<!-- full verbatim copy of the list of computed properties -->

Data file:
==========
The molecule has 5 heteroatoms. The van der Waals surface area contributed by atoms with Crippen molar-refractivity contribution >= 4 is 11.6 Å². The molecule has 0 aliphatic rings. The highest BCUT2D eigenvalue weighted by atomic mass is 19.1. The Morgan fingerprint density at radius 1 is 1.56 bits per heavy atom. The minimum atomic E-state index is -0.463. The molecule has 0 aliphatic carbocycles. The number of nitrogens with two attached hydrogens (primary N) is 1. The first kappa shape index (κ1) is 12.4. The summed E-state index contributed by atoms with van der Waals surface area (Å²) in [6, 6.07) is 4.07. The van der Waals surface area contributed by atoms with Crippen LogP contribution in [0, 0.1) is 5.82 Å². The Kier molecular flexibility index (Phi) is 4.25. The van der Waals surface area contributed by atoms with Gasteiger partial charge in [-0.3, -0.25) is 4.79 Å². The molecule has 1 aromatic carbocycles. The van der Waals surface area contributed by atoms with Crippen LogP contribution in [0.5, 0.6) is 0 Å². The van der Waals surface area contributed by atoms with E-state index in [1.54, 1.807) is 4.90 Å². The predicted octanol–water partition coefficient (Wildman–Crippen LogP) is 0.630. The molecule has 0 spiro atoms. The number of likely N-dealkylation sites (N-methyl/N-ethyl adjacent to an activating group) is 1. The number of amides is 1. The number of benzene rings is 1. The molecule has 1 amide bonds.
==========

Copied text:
The molecule has 5 heteroatoms. The van der Waals surface area contributed by atoms with Crippen molar-refractivity contribution >= 4 is 11.6 Å². The molecule has 0 aliphatic rings. The highest BCUT2D eigenvalue weighted by atomic mass is 19.1. The Morgan fingerprint density at radius 1 is 1.56 bits per heavy atom. The minimum atomic E-state index is -0.463. The molecule has 0 aliphatic carbocycles. The number of nitrogens with two attached hydrogens (primary N) is 1. The first kappa shape index (κ1) is 12.4. The summed E-state index contributed by atoms with van der Waals surface area (Å²) in [6, 6.07) is 4.07. The van der Waals surface area contributed by atoms with Crippen LogP contribution in [0, 0.1) is 5.82 Å². The Kier molecular flexibility index (Phi) is 4.25. The van der Waals surface area contributed by atoms with Gasteiger partial charge in [-0.3, -0.25) is 4.79 Å². The molecule has 1 aromatic carbocycles. The van der Waals surface area contributed by atoms with Crippen LogP contribution in [0.5, 0.6) is 0 Å². The van der Waals surface area contributed by atoms with E-state index in [1.54, 1.807) is 4.90 Å². The predicted octanol–water partition coefficient (Wildman–Crippen LogP) is 0.630. The molecule has 0 spiro atoms. The number of likely N-dealkylation sites (N-methyl/N-ethyl adjacent to an activating group) is 1. The number of amides is 1. The number of benzene rings is 1. The molecule has 1 amide bonds.